There are very few times in cinematic history that have caused me to shed tears. I get wrapped up in movies, but I almost always have a disconnect between myself and the characters. Occasionally, I get wrapped up in the story. I get emotional when I know what is happening on screen, knowing this might be the end of a character I love or the end of an era.

The first time I got invested in a movie enough to cry was the Disney classic, Old Yeller. Watching that golden retriever make the ultimate sacrifice in saving his owner from a rabid beast was heart-wrenching, especially when he shows signs of rabies. After that came a slew of films that tugged at the heartstrings, including My Girl, The Notebook, Up and many, many more. These films pull you into the story, make you care for the cast, then rip your heart out. Sometimes the rip is slow, other times they rip it out like a Mortal Kombat finisher.

Going into No Time to Die, knowing that this was the last of the Daniel Craig Bond films began my slow heartache. It seems like the producers of the 007 series have a pretty good track record when picking the next Bond for the franchise. Pierce Brosnan was one of my favorites, but the original Bond, Sean Connery, epitomized the role. I don’t think any other actor who could have been cast at that time could have made the secret agent man more iconic. Still, Daniel Craig was a top-notch pick, even if the films may have been less than stellar.

As No Time to Die opens, we find James Bond living a civilian lifestyle with Madeleine Swann (Léa Seydoux). After an attempt on his life by Spectre agents, Bond cuts ties with Madeleine and starts a new life in Jamaica. However, the CIA tracks him down, asking for assistance in locating a kidnapped MI6 scientist named Valdo Obruchev (David Dencik), who had been working on a bioweapon that could kill selected targets by targeting their DNA.

This weapon could kill not only the target, but anyone who shares their DNA. Bond, along with Q (Ben Whishaw) and Moneypenny (Naomi Harris), discover that Valdo is in the hands of Lyutsiffer Safin (Rami Malek), a terrorist leader with connections to Swann.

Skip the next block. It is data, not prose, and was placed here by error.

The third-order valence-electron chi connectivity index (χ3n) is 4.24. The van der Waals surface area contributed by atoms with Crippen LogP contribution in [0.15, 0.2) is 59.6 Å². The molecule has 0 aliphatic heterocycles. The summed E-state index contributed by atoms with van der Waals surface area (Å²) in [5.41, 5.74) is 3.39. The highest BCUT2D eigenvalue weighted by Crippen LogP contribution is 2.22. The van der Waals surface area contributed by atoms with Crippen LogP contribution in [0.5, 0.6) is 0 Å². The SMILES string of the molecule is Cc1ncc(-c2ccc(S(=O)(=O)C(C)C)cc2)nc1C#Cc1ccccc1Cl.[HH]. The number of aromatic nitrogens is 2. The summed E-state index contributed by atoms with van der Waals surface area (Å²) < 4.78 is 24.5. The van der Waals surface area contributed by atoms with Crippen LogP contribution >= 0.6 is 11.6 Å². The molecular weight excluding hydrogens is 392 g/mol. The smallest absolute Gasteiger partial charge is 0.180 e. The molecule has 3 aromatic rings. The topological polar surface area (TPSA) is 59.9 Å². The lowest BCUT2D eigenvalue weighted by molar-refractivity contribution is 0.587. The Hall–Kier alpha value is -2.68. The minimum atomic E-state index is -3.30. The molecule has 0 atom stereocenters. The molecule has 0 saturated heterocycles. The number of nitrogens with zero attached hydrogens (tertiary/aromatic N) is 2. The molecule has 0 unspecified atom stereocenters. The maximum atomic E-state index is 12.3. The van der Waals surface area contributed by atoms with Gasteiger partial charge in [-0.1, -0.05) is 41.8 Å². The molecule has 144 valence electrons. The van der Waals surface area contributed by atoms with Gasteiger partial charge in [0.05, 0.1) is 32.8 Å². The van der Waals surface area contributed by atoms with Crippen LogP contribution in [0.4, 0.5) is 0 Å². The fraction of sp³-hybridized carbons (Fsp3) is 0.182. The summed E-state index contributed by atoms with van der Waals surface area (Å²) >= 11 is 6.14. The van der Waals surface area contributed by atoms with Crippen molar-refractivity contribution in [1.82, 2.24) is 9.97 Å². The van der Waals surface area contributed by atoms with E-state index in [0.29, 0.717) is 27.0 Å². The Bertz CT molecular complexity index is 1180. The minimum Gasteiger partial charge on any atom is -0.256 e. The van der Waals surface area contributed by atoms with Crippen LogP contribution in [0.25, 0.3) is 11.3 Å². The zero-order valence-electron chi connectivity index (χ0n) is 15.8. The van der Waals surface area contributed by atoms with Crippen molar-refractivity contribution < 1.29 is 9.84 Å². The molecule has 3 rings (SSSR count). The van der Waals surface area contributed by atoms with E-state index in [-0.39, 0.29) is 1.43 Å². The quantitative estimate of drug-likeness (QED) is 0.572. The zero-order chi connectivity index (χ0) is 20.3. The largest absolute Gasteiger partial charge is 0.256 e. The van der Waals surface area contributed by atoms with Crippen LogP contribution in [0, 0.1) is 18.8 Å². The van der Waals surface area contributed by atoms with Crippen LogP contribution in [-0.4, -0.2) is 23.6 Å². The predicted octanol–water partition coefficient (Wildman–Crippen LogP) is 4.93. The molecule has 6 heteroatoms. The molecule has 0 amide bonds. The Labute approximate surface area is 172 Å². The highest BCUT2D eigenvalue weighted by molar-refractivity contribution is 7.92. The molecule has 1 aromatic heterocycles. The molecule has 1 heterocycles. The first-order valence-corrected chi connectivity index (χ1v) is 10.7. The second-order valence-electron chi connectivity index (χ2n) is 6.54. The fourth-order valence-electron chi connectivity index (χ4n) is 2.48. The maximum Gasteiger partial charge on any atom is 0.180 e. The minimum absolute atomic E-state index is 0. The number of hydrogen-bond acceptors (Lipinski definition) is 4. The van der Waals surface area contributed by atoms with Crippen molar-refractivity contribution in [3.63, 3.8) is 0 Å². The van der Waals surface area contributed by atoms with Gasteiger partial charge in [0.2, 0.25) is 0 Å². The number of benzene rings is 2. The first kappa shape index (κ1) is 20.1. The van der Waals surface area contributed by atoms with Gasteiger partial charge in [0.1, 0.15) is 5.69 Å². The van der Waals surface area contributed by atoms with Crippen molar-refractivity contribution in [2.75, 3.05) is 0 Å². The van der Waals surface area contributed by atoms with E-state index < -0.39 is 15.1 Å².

No Time To Die is an excellent Bond film when compared to some of the recent releases. I was not a fan of Quantum of Solace or Skyfall. They just felt like generic action films, more in the vein of what you would find on Netflix or in the direct-to-video aisle at the local Walmart. They were beneath the quality of action one would expect from a major Hollywood film series. However, I do have to say that Spectre was a step in the right direction and started turning things around.

This also made the pill of finding out that No Time to Die would be the last Daniel Craig Bond film even harder to swallow. The man was given some duds to work with, and just when things seemed to be getting better, they end his series. At least they let him go out on a high, heroic, selfless note.

I give No Time to Die five out of five stars. It is loaded with action, tells a great story and has an adversary to Bond in Safin that is worthy and believable. I know that Daniel Craig is not gone from this world, but it feels like a loss to me. Whoever comes along next to fill the role of 007 James Bond will have some pretty big shoes to fill.

Can’t wait to hear for sure who it is going to be.